Monday was the start of our debrief time. In the morning we went to the Bandia animal reserve and had an awesome adventure.
We piled into the back of two trucks. It was great to be in the open air and not one of the SUVs because it was the bumpiest ride I've ever been on, and I would have gotten so car sick if we were enclosed.
A lot of the animals just stopped and stared at us like they were posing for pictures!
I think my favorite animal sighting was in the evening driving past the preserve on the way back from the beach, a monkey like this guy was sitting at the side of the road on the wrong side of the preserve fence!
The birds in Senegal are so beautiful with amazing colors.
Here Alyia was actually trying to get a picture of a crocodile, but got this cool shot when a flock of birds flew into frame.
Everyone's favorite animal was probably the baby giraffe. He was adorable and so curious about us. It was amazing to be able to get out of the truck and be so close to them. What funny, magnificent creatures.
The rhinos were amazing too. We were a little nervous about getting out, but our guide walked right up to this one. We still kept a little distance though.
By the way, our guides absolute favorite thing to point out several times was "rhino s**t!"
When we spotted this rhino up the road, our guide shouted for everyone to get in the truck. Apparently the other rhino was male, and the female is the one who charges and gets angry. To Jason's great disappointment, she did not ram our truck as we drove by.
When we came upon the tortoise area, two had been fighting and this guy had been flipped over by the other one. Our guide flipped him back and said if they can't get flipped back over in a day they will die.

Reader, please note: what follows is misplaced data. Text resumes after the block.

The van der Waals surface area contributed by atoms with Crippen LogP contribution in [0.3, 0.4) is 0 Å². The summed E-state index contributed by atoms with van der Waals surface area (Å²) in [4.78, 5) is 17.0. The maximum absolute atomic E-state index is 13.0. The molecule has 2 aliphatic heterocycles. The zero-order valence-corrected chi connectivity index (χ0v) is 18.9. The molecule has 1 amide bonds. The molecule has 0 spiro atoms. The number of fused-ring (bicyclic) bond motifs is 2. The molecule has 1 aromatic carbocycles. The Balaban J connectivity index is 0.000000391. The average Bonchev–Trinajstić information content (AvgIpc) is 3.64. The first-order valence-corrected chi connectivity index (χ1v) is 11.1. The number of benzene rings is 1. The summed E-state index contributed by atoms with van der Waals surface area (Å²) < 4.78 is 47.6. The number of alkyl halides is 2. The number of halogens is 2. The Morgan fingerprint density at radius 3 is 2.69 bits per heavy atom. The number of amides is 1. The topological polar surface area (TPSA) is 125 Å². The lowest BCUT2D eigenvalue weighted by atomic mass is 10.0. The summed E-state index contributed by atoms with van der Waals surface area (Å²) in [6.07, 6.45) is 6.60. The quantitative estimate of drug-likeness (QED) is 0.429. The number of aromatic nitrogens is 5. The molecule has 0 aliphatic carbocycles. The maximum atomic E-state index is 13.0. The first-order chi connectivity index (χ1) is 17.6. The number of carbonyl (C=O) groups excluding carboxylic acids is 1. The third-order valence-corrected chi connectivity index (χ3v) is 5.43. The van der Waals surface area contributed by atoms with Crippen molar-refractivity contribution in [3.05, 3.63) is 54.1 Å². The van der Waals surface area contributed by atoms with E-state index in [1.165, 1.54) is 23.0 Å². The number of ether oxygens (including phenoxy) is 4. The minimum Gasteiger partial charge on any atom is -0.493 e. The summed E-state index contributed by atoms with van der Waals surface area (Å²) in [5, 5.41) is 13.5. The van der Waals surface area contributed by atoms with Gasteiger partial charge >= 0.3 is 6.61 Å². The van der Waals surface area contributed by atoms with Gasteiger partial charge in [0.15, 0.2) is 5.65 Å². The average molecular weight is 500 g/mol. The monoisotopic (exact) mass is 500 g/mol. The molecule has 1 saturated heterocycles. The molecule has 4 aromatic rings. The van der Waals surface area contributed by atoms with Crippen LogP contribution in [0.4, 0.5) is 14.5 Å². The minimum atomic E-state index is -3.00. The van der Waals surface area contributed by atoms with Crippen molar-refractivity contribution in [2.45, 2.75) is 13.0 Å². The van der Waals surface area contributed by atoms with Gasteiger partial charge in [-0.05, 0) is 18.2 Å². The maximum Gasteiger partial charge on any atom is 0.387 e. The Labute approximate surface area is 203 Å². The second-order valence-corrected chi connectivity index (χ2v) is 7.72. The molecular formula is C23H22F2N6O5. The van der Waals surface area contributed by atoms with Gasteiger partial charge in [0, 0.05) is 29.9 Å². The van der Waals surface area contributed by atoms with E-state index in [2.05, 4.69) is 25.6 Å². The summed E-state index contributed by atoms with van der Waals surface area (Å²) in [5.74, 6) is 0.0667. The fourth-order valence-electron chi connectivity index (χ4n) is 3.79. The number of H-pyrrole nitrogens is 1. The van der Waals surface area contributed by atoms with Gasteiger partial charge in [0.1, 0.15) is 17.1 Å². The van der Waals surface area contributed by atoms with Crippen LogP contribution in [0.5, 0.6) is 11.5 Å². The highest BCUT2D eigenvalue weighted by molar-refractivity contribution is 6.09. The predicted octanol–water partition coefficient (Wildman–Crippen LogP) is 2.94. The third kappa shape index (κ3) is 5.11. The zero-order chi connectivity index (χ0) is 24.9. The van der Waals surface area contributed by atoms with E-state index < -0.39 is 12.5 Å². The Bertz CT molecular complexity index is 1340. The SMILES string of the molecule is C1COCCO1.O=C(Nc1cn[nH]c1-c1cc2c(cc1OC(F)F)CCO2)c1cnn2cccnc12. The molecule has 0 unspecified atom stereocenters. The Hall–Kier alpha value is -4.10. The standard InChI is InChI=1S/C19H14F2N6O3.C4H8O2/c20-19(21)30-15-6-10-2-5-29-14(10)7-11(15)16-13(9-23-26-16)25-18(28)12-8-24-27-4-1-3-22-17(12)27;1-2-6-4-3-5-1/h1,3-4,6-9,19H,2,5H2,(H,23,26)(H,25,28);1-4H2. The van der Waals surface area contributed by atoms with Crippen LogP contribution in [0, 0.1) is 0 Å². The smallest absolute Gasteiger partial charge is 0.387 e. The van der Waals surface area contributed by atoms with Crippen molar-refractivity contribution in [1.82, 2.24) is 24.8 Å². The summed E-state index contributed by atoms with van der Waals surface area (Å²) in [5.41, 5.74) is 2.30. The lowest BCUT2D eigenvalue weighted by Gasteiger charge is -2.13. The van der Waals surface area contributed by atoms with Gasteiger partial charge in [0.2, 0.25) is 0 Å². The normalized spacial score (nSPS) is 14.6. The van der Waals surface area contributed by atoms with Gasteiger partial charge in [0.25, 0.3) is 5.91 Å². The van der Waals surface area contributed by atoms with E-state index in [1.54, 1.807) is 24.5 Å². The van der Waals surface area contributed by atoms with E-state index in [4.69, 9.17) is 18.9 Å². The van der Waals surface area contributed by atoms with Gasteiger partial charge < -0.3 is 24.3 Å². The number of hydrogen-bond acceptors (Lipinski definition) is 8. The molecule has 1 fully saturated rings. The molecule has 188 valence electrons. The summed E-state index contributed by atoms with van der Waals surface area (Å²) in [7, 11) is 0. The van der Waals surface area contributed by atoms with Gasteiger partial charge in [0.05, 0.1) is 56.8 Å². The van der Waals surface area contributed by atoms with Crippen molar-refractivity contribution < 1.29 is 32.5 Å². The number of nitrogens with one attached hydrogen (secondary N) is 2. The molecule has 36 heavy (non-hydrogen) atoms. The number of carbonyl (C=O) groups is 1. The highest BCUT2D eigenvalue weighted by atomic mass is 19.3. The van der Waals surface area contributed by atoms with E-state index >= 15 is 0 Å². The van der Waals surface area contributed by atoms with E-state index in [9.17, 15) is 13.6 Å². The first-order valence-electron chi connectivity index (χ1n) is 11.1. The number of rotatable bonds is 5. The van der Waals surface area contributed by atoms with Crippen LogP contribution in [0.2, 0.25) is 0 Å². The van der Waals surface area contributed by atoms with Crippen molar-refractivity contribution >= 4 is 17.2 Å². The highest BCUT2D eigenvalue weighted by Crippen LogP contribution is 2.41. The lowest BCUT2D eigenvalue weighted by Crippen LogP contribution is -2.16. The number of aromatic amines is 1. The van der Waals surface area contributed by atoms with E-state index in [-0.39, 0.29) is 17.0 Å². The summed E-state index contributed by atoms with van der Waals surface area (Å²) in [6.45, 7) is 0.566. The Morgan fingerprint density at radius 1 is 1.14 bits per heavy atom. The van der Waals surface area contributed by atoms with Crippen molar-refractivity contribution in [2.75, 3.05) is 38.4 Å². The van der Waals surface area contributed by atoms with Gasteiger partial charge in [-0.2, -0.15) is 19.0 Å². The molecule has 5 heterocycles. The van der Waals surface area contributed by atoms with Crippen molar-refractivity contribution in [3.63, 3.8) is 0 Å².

The tortoises ignored us for the most part and dug into their food, even when we were trying to pick them up (way heavy!)
Jason needed a snack!
I call this the toddler tortoise. He's actually 2 years old. How cute!
Hmmm, which should I bring home with me, Eric or the adorable toddler tortoise. Kidding!
Very interesting, it's a superstition in Senegal that if you bury the bones of artists (painters, storytellers, dancers, musicians) in the ground, there will be drought in the land. So they put their bodies in the baobab trees. Bill told us an example of how Satan keeps his hold over the people through these ancient superstitions. A president of Senegal announced that this was an old superstition and made a law that they had to be buried in the ground. That year was followed by several years of drought. There is a spiritual battle, on a whole different level from what we're used to, going on there.
Do you see the elephant in this baobab? No, I mean the trunk of the tree looks like an elephant!
Because it's the dry season, this bridge took us over an empty ravine.
The fruit hanging on the baobab is called monkey bread fruit. It's a green pod filled with large black seeds, around each seed is a small amount of white meat that's very tart. We were excited to try it, since we'd seen it growing everywhere, but not very impressed.
Our guide told us that the crocodiles eat birds, fish, and "white meat"! Hmmm, we were wondering what kept them on the other side of the river from us and didn't stand there too long.
More beautifully colored birds.